Multiplexing on the output coupling side is obtained by subdividing a fiber bundle into several small fiber bundles or fibers leading to separate consumers. One advantage of this arrangement is that the radiation from one or several high-power radiation sources can simultaneously supply several consumers and thus improved exploitation of the radiation sources is possible.
A bilateral multiplexing (input and output coupling sides) is obtained by combining several initially separate fiber bundles provided with radiation sources at their input coupling ends, into a fiber bundle which is again separated into several fiber bundles or individual fibers leading to the separate consumers at the output coupling ends. One advantage of this arrangement is, for example, that in case of a failure of radiation sources due to disturbance or servicing, the functional status of the total system is ensured: With an adequately high number of radiation sources, the radiant power at an output coupling end will drop only insubstantially upon the inactivation of a radiation source.
Without further elaboration, it is believed that one skilled in the art can, using the preceding description, utilize the present invention to its fullest extent. The following preferred specific embodiments are, therefore, to be construed as merely illustrative and not limitative of the remainder of the disclosure in any way whatsoever.
In the foregoing and in the following example, all temperatures are set forth uncorrected in degrees Celsius; and, unless otherwise indicated, all parts and percentages are by weight.
The entire texts of all applications, patents and publications, cited above and below, and of corresponding West German Application No. P. 38 35 325, filed Oct. 17, 1988, are hereby incorporated by reference.
The radiation of a copper vapor laser (wavelengths at 511 and 578 nm) is to be transmitted. The laser has a median power of about 100 W, a round beam profile, an angular distribution of the radiation which is rotationally symmetrical to the beam axis, and a beam quality (beam product) of about 0.1 rad·mm. The repetition rate of the laser is about 6 kHz, and the pulse duration is about 20 ns; thus, approximately 1 MW can be calculated for the peak output P, and about L≈108 W/(mrad·mm)2 can be calculated for the luminous intensity. The fiber bundle is to have a minimum bending radius R of 100 mm.
For transmitting this radiation, only a fiber bundle having a high damage threshold value can be utilized. A fiber bundle is to be used which has a damage threshold value of 3 MW/mm2 by an appropriate choice of the fiber materials (high-purity silica glass) and treatment of the input coupling end (welding together of the fibers, polishing, and antireflection coating). The cross-sectional area Ab of the fiber bundle in mm2 is calculated according to the formula Ab =1.3 (P/Idam) to be 0.43 mm2. The factor 1.3 was selected in place of the upper limit of 1.0 in order to increase the tolerances during adjustment of the fiber bundle. The numerical aperture NA is calculated in accordance with NA=0.51·(θ·D)/Ab 1/2 to be 0.078. According to Dk =NA2 ·b·R wherein b=0.12, a diameter of 0.073 mm is obtained for the core diameter Dk, and a thickness of 0.0015 mm is calculated for the cladding thickness in accordance with 0.2·λ/NA for λ=578 nm; for safety reasons, a thickness of 0.002 mm is utilized. From this, a total diameter Dm of a single fiber is determined to be 0.077 mm. The number of fibers in the fiber bundle is thus calculated to be about 90. With such a low number the fibers can even be manually prepared and hand-laid. The input coupling efficiency, i.e. the proportion of radiation entering the fiber bundle end that is captured by the cores is about 0.90 in accordance with the formula (Dk /Dm)2, i.e. about 10%, that is 10 W of the radiant power is lost during the coupling process in the fiber claddings. With a good antireflection property of the fiber bundle end, neglecting the radiation attenuation in the fiber material (in case of SiO2 fibers in the respective spectral range about 20 dB/km), an input coupling efficiency of about up to 90% can be attained. If the fiber claddings are removed by conical etching in a length of about 0.5 to 2 cm at the fiber end, then the input coupling efficiency is enhanced whereby the transmission efficiency can rise to up to 99%.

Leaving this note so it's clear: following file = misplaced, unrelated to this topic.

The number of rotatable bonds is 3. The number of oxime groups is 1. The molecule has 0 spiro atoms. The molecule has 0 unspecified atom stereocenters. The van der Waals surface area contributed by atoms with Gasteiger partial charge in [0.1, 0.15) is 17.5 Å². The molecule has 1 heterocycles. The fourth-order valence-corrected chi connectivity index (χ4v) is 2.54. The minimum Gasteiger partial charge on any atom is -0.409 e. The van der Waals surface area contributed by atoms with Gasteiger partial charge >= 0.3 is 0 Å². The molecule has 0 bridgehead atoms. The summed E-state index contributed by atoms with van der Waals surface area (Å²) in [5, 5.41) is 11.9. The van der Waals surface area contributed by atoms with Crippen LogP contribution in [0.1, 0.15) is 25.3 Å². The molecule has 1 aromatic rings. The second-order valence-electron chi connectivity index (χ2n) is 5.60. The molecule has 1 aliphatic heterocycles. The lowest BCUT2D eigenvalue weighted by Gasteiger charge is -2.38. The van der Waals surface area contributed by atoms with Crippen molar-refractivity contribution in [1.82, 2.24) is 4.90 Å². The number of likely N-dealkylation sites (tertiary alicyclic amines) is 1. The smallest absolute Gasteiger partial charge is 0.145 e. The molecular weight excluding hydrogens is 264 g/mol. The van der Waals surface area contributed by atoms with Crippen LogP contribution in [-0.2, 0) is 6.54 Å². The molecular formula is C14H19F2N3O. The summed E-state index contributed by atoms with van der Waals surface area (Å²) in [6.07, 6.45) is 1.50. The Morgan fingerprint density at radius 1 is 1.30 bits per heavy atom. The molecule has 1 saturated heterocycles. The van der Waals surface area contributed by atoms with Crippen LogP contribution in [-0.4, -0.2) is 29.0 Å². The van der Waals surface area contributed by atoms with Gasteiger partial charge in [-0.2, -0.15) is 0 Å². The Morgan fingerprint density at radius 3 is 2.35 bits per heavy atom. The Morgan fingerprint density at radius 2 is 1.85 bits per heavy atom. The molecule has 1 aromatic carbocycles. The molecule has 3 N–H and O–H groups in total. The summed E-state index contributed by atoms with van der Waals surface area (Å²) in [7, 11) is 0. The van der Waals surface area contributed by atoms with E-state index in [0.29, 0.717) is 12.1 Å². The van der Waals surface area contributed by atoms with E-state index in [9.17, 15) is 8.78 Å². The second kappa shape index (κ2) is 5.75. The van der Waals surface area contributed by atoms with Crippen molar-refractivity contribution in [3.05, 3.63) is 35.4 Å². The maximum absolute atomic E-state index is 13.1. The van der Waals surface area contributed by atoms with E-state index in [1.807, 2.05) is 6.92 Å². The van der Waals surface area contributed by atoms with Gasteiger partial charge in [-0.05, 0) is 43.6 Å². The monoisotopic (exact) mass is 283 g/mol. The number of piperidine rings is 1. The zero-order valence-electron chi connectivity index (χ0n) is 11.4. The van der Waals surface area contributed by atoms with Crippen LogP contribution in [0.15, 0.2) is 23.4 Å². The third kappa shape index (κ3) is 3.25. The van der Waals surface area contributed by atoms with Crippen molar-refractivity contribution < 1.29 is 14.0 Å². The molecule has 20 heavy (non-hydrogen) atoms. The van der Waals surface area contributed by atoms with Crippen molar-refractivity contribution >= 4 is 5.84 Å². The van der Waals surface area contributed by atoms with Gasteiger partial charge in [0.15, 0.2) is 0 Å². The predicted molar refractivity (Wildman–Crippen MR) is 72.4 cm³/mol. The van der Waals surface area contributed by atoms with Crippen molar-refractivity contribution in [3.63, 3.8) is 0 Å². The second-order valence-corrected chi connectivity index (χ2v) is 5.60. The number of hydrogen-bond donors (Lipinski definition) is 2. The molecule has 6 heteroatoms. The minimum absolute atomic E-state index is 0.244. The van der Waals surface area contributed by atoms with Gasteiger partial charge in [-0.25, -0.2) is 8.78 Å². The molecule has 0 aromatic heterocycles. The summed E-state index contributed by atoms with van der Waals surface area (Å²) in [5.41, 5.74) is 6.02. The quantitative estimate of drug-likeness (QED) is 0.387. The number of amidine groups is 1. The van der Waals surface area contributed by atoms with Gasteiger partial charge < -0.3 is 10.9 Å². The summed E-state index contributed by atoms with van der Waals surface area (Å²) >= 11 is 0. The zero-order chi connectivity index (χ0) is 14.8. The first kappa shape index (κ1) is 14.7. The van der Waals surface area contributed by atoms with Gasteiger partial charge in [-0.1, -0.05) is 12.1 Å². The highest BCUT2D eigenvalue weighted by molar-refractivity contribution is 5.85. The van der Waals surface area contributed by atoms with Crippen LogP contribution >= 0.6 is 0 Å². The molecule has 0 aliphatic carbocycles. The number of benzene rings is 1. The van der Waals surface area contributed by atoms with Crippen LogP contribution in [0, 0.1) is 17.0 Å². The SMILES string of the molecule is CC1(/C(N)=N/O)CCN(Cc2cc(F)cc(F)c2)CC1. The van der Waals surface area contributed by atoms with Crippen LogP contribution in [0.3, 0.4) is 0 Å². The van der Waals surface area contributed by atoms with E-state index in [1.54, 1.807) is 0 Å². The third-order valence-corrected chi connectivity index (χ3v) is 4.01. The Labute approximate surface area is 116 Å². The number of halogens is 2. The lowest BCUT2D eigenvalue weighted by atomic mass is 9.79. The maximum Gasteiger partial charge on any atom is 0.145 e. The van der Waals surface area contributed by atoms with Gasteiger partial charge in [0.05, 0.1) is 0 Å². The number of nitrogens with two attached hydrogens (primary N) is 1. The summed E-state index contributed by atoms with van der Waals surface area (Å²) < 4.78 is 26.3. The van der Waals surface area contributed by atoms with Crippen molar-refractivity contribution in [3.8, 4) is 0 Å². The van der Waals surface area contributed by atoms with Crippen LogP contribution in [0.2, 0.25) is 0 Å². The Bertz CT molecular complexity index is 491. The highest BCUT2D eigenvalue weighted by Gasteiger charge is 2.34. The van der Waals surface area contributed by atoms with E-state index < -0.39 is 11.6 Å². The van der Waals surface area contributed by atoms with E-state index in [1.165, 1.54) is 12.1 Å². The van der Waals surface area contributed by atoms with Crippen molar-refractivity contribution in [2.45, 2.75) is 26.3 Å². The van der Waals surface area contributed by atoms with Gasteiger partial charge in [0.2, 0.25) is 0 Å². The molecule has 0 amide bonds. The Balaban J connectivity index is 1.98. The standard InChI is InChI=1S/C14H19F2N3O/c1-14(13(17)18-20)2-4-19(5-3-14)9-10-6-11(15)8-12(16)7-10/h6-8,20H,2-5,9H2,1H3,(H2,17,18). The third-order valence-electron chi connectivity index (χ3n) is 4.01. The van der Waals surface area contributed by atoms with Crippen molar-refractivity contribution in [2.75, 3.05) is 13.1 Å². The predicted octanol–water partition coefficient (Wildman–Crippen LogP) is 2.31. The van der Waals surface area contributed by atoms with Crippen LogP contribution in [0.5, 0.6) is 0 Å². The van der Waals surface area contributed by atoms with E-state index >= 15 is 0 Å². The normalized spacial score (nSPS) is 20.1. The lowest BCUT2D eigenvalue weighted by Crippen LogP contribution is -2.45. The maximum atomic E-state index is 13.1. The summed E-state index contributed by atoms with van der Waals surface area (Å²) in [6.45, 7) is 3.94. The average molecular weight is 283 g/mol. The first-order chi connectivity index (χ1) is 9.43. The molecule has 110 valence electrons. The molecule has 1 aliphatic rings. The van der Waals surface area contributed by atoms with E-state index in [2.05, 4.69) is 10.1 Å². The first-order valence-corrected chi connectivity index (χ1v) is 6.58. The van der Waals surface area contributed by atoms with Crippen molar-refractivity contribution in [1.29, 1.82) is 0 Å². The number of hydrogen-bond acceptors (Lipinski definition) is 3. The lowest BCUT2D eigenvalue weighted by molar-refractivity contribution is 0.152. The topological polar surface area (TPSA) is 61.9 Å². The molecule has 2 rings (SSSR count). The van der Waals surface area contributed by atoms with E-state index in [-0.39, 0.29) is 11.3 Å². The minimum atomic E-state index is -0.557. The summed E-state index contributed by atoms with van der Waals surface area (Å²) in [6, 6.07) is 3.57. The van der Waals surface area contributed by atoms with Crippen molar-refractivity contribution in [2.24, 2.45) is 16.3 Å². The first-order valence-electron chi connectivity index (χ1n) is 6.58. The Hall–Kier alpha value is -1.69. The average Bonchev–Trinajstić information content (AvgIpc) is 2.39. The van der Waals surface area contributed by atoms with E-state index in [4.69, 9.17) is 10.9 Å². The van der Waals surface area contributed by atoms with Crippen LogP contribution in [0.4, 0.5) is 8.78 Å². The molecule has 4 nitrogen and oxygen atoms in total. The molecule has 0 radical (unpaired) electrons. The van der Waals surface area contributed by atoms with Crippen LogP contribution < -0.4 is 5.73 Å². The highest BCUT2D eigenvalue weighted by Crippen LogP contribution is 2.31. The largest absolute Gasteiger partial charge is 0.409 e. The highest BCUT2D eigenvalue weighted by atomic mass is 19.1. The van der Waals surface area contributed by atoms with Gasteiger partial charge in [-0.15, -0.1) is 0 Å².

The preceding example can be repeated with similar success by substituting the generically or specifically described reactants and/or operating conditions of this invention for those used in the preceding examples.
From the foregoing description, one skilled in the art can easily ascertain the essential characteristics of this invention, and without departing from the spirit and scope thereof, can make various changes and modifications of the invention to adapt it to various usages and conditions.
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|International Classification||B23K26/06, B23K26/064, F21V8/00, G02B6/42, G02B6/04|
|Cooperative Classification||B23K26/06, G02B6/4298, G02B6/4296, G02B6/04, G02B6/0005, B23K26/064|
|European Classification||B23K26/06C, G02B6/04, G02B6/00L4, G02B6/42H, G02B6/42L, B23K26/06|
|Oct 17, 1989||AS||Assignment|
Owner name: SCHOTT GLASWERKE, GERMANY
Free format text: ASSIGNMENT OF ASSIGNORS INTEREST.;ASSIGNOR:NATTERMANN, KURT;REEL/FRAME:005160/0496
Effective date: 19891012
|Jun 16, 1994||FPAY||Fee payment|
Year of fee payment: 4
|Aug 4, 1998||REMI||Maintenance fee reminder mailed|
|Jan 10, 1999||LAPS||Lapse for failure to pay maintenance fees|
|Mar 23, 1999||FP||Expired due to failure to pay maintenance fee|
Effective date: 19990108